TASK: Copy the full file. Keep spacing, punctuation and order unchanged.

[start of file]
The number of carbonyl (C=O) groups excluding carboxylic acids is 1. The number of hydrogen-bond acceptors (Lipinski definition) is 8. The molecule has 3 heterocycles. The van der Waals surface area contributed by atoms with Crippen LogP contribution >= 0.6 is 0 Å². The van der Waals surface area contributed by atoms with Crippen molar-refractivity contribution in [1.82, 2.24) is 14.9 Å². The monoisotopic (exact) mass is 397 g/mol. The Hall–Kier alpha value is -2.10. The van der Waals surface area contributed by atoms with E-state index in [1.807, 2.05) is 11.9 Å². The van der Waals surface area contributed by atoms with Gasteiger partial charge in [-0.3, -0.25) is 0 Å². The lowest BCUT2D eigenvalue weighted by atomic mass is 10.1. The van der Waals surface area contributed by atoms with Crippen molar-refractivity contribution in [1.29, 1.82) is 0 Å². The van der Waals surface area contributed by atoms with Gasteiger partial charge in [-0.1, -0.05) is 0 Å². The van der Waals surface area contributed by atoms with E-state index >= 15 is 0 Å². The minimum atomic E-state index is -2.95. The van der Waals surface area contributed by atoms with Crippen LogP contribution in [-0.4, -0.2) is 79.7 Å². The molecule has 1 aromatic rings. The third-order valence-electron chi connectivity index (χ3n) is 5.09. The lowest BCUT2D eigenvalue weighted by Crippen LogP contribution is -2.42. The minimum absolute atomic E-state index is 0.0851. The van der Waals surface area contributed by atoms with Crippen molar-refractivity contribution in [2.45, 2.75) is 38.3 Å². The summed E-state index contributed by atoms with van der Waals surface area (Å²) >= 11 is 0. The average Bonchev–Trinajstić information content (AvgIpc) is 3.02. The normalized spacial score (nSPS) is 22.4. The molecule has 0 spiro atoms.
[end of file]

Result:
The number of carbonyl (C=O) groups excluding carboxylic acids is 1. The number of hydrogen-bond acceptors (Lipinski definition) is 8. The molecule has 3 heterocycles. The van der Waals surface area contributed by atoms with Crippen LogP contribution >= 0.6 is 0 Å². The van der Waals surface area contributed by atoms with Crippen molar-refractivity contribution in [1.82, 2.24) is 14.9 Å². The monoisotopic (exact) mass is 397 g/mol. The Hall–Kier alpha value is -2.10. The van der Waals surface area contributed by atoms with E-state index in [1.807, 2.05) is 11.9 Å². The van der Waals surface area contributed by atoms with Gasteiger partial charge in [-0.3, -0.25) is 0 Å². The lowest BCUT2D eigenvalue weighted by atomic mass is 10.1. The van der Waals surface area contributed by atoms with Crippen molar-refractivity contribution in [1.29, 1.82) is 0 Å². The van der Waals surface area contributed by atoms with Gasteiger partial charge in [-0.1, -0.05) is 0 Å². The van der Waals surface area contributed by atoms with E-state index >= 15 is 0 Å². The minimum atomic E-state index is -2.95. The van der Waals surface area contributed by atoms with Crippen LogP contribution in [-0.4, -0.2) is 79.7 Å². The molecule has 1 aromatic rings. The third-order valence-electron chi connectivity index (χ3n) is 5.09. The lowest BCUT2D eigenvalue weighted by Crippen LogP contribution is -2.42. The minimum absolute atomic E-state index is 0.0851. The van der Waals surface area contributed by atoms with Crippen molar-refractivity contribution in [2.45, 2.75) is 38.3 Å². The summed E-state index contributed by atoms with van der Waals surface area (Å²) >= 11 is 0. The average Bonchev–Trinajstić information content (AvgIpc) is 3.02. The normalized spacial score (nSPS) is 22.4. The molecule has 0 spiro atoms.